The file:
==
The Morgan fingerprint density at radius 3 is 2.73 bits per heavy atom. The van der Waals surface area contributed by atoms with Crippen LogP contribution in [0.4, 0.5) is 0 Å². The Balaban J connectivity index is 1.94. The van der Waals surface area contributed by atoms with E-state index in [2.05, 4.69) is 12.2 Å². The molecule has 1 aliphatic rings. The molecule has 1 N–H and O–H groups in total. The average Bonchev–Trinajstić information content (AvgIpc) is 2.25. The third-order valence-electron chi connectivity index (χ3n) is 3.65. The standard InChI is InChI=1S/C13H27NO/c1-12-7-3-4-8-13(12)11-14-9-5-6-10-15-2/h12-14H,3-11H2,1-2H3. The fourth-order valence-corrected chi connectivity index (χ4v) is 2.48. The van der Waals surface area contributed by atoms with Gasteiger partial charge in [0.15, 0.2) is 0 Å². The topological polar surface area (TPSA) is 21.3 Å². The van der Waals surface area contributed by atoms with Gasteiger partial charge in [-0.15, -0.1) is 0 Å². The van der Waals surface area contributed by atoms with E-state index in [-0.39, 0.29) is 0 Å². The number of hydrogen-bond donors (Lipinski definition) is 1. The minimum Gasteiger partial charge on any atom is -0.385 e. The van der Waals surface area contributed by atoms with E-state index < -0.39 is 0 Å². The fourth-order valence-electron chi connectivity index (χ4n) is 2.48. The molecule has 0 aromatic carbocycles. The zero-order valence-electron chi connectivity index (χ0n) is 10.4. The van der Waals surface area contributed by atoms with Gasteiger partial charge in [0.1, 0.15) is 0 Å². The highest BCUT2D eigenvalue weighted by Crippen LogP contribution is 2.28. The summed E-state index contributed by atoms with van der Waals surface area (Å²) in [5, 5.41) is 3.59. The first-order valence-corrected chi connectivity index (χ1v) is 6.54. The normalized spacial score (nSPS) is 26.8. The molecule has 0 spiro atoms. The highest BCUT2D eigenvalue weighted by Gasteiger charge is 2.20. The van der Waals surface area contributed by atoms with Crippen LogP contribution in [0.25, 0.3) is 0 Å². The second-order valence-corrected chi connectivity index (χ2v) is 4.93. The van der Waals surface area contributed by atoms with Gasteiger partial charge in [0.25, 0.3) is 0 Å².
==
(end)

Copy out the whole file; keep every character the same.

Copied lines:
The Morgan fingerprint density at radius 3 is 2.73 bits per heavy atom. The van der Waals surface area contributed by atoms with Crippen LogP contribution in [0.4, 0.5) is 0 Å². The Balaban J connectivity index is 1.94. The van der Waals surface area contributed by atoms with E-state index in [2.05, 4.69) is 12.2 Å². The molecule has 1 aliphatic rings. The molecule has 1 N–H and O–H groups in total. The average Bonchev–Trinajstić information content (AvgIpc) is 2.25. The third-order valence-electron chi connectivity index (χ3n) is 3.65. The standard InChI is InChI=1S/C13H27NO/c1-12-7-3-4-8-13(12)11-14-9-5-6-10-15-2/h12-14H,3-11H2,1-2H3. The fourth-order valence-corrected chi connectivity index (χ4v) is 2.48. The van der Waals surface area contributed by atoms with Gasteiger partial charge in [0.15, 0.2) is 0 Å². The topological polar surface area (TPSA) is 21.3 Å². The van der Waals surface area contributed by atoms with Gasteiger partial charge in [-0.15, -0.1) is 0 Å². The van der Waals surface area contributed by atoms with E-state index in [-0.39, 0.29) is 0 Å². The number of hydrogen-bond donors (Lipinski definition) is 1. The minimum Gasteiger partial charge on any atom is -0.385 e. The van der Waals surface area contributed by atoms with E-state index < -0.39 is 0 Å². The fourth-order valence-electron chi connectivity index (χ4n) is 2.48. The molecule has 0 aromatic carbocycles. The zero-order valence-electron chi connectivity index (χ0n) is 10.4. The van der Waals surface area contributed by atoms with Gasteiger partial charge in [0.1, 0.15) is 0 Å². The highest BCUT2D eigenvalue weighted by Crippen LogP contribution is 2.28. The summed E-state index contributed by atoms with van der Waals surface area (Å²) in [5, 5.41) is 3.59. The first-order valence-corrected chi connectivity index (χ1v) is 6.54. The normalized spacial score (nSPS) is 26.8. The molecule has 0 spiro atoms. The highest BCUT2D eigenvalue weighted by Gasteiger charge is 2.20. The van der Waals surface area contributed by atoms with Crippen LogP contribution in [0.25, 0.3) is 0 Å². The second-order valence-corrected chi connectivity index (χ2v) is 4.93. The van der Waals surface area contributed by atoms with Gasteiger partial charge in [0.25, 0.3) is 0 Å².